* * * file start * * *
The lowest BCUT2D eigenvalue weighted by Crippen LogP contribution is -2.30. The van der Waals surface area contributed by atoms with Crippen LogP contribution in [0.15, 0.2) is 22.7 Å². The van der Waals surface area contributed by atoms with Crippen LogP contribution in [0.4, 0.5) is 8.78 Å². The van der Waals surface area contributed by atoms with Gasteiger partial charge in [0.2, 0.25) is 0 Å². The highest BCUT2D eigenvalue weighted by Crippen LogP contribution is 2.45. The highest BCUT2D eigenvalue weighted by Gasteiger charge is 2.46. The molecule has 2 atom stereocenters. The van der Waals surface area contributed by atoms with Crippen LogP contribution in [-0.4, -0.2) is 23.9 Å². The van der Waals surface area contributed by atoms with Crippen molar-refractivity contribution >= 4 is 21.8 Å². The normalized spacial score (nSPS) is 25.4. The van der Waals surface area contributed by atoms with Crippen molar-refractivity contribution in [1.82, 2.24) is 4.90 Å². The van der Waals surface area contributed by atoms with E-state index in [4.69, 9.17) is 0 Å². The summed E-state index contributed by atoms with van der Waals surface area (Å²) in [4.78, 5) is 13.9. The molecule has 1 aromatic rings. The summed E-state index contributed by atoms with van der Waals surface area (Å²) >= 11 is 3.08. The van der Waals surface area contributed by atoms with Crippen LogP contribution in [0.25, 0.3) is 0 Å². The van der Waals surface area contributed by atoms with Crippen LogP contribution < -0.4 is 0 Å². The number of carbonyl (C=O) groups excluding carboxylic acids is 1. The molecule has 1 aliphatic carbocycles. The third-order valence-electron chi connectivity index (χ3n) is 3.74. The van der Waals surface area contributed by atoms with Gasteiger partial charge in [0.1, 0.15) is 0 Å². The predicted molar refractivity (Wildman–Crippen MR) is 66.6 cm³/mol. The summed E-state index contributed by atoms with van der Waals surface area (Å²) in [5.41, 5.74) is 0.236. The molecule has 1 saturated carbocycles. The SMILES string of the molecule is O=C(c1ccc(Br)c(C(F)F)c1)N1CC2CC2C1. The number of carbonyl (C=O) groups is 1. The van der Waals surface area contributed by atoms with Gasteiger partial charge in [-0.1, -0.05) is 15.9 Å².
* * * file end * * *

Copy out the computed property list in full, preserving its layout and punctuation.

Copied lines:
The lowest BCUT2D eigenvalue weighted by Crippen LogP contribution is -2.30. The van der Waals surface area contributed by atoms with Crippen LogP contribution in [0.15, 0.2) is 22.7 Å². The van der Waals surface area contributed by atoms with Crippen LogP contribution in [0.4, 0.5) is 8.78 Å². The van der Waals surface area contributed by atoms with Gasteiger partial charge in [0.2, 0.25) is 0 Å². The highest BCUT2D eigenvalue weighted by Crippen LogP contribution is 2.45. The highest BCUT2D eigenvalue weighted by Gasteiger charge is 2.46. The molecule has 2 atom stereocenters. The van der Waals surface area contributed by atoms with Crippen LogP contribution in [-0.4, -0.2) is 23.9 Å². The van der Waals surface area contributed by atoms with Crippen molar-refractivity contribution >= 4 is 21.8 Å². The normalized spacial score (nSPS) is 25.4. The van der Waals surface area contributed by atoms with Crippen molar-refractivity contribution in [1.82, 2.24) is 4.90 Å². The van der Waals surface area contributed by atoms with E-state index in [4.69, 9.17) is 0 Å². The summed E-state index contributed by atoms with van der Waals surface area (Å²) in [4.78, 5) is 13.9. The molecule has 1 aromatic rings. The summed E-state index contributed by atoms with van der Waals surface area (Å²) >= 11 is 3.08. The van der Waals surface area contributed by atoms with Crippen LogP contribution in [0.25, 0.3) is 0 Å². The van der Waals surface area contributed by atoms with Crippen LogP contribution < -0.4 is 0 Å². The number of carbonyl (C=O) groups excluding carboxylic acids is 1. The molecule has 1 aliphatic carbocycles. The third-order valence-electron chi connectivity index (χ3n) is 3.74. The van der Waals surface area contributed by atoms with Gasteiger partial charge in [0.1, 0.15) is 0 Å². The predicted molar refractivity (Wildman–Crippen MR) is 66.6 cm³/mol. The summed E-state index contributed by atoms with van der Waals surface area (Å²) in [5.41, 5.74) is 0.236. The molecule has 1 saturated carbocycles. The SMILES string of the molecule is O=C(c1ccc(Br)c(C(F)F)c1)N1CC2CC2C1. The number of carbonyl (C=O) groups is 1. The van der Waals surface area contributed by atoms with Gasteiger partial charge in [-0.1, -0.05) is 15.9 Å².